Boston CBP Arrests 2 PA Men, Foils Alleged Cocaine Smuggling Attempt
BOSTON — U.S. Customs and Border Protection (CBP) Office of Field Operations officers arrested two Pennsylvania men Saturday at Logan International Airport on cocaine smuggling allegations.
CBP officers arrested Erick Dominguez-Santos, 25, of Whitehall, Pa., and Ezra Mendez, 19, of Allentown, Pa., after discovering a little more than 13 combined pounds of cocaine in their baggage, and turned them over to the Massachusetts State Police.
Dominguez-Santos and Mendez arrived on a flight from Santo Domingo, Dominican Republic, and were separately selected for secondary examinations. During their baggage inspections, CBP officers detected that their rollerbag-type baggage remained heavy even after emptied of their contents, and that the bottom of the bags were unusually thick.
During an x-ray examination, CBP officers detected flat-rectangular anomalies in the baggage bottoms. Officers then probed the anomalies and discovered a white, powdery substance that field-tested positive for the properties of cocaine.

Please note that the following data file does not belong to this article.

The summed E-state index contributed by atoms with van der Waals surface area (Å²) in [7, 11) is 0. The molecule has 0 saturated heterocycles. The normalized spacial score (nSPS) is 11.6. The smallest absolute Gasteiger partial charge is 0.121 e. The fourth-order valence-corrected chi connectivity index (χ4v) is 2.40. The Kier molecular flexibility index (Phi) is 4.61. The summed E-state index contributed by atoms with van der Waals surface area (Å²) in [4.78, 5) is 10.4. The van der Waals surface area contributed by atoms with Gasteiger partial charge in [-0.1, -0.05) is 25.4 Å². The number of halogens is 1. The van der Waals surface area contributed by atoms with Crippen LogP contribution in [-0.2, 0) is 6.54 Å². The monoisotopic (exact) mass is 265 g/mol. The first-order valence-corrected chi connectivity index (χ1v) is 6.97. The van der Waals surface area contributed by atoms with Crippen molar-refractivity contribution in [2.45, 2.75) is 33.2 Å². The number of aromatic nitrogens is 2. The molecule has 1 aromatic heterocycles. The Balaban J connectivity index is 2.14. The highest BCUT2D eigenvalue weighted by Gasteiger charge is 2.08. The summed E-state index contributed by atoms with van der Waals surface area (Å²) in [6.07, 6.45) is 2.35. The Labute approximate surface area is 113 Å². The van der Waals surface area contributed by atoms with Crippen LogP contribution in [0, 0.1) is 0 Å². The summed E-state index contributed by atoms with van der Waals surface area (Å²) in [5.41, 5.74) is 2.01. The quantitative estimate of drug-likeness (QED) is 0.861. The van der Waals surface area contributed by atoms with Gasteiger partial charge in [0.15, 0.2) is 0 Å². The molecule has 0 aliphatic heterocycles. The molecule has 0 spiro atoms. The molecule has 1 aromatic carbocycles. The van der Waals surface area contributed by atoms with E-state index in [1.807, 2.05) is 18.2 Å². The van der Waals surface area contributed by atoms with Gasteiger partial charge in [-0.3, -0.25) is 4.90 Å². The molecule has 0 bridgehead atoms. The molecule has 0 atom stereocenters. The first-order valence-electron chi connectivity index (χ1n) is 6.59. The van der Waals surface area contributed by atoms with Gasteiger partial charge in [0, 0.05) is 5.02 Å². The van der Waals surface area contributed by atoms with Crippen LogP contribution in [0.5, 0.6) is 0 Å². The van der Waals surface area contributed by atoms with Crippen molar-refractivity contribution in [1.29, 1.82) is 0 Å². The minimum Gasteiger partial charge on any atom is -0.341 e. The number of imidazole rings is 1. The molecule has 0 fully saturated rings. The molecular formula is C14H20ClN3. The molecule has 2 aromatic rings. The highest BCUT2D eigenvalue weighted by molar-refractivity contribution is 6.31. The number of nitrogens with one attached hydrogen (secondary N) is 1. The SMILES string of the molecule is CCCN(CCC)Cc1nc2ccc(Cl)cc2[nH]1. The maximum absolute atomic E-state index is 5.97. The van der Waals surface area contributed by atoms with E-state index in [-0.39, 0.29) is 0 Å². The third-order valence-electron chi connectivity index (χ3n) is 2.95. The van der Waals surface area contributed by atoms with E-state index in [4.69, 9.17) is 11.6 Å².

Each cocaine package weighed approximately 3 kilograms, or about 6.5 pounds. The cocaine has an approximate street value of about $400,000.
“Transnational criminal organizations employ many unique concealment methods to smuggle their deadly drugs into the United States, and Customs and Border Protection officers must remain vigilant to stop these attempts,” said Helen Sterling, CBP Assistant Director, Border Security, Boston Field Office. “We’re hopeful that these arrests send a strong message that CBP officers in Boston remain committed to intercepting illicit narcotics before it can reach our communities.”
CBP routinely conducts inspection operations on arriving and departing international flights and intercepts narcotics, weapons, currency, prohibited agriculture products, and other illicit items. On a typical day during 2015, CBP seized 9,435 pounds of illicit drugs at our nation’s 328 ports of entry. View CBP Snapshot to learn what else CBP achieves ‘On a Typical Day.’
Learn more about how CBP's Office of Field Operations secures our nation's borders at our nation’s Ports of Entry.
Criminal charges are merely allegations. Defendants are presumed innocent until and unless proven guilty in a court of law.